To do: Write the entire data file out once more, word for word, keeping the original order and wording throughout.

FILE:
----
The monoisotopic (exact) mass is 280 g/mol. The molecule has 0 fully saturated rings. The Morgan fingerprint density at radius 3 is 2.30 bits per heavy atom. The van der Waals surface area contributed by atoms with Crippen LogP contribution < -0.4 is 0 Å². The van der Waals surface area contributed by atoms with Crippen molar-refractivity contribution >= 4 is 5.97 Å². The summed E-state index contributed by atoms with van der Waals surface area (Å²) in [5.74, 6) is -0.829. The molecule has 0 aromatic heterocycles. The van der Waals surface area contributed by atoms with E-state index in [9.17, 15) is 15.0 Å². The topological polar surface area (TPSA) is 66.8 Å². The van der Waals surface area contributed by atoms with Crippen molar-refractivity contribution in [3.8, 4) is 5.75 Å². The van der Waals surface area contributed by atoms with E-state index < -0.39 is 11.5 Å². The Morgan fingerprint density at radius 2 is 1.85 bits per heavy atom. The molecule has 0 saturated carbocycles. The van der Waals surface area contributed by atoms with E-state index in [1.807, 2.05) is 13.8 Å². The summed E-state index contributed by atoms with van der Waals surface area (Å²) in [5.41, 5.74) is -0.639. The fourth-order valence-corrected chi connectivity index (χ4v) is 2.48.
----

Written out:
The monoisotopic (exact) mass is 280 g/mol. The molecule has 0 fully saturated rings. The Morgan fingerprint density at radius 3 is 2.30 bits per heavy atom. The van der Waals surface area contributed by atoms with Crippen LogP contribution < -0.4 is 0 Å². The van der Waals surface area contributed by atoms with Crippen molar-refractivity contribution >= 4 is 5.97 Å². The summed E-state index contributed by atoms with van der Waals surface area (Å²) in [5.74, 6) is -0.829. The molecule has 0 aromatic heterocycles. The van der Waals surface area contributed by atoms with E-state index in [9.17, 15) is 15.0 Å². The topological polar surface area (TPSA) is 66.8 Å². The van der Waals surface area contributed by atoms with Crippen molar-refractivity contribution in [3.8, 4) is 5.75 Å². The van der Waals surface area contributed by atoms with E-state index < -0.39 is 11.5 Å². The Morgan fingerprint density at radius 2 is 1.85 bits per heavy atom. The molecule has 0 saturated carbocycles. The van der Waals surface area contributed by atoms with E-state index in [1.807, 2.05) is 13.8 Å². The summed E-state index contributed by atoms with van der Waals surface area (Å²) in [5.41, 5.74) is -0.639. The fourth-order valence-corrected chi connectivity index (χ4v) is 2.48.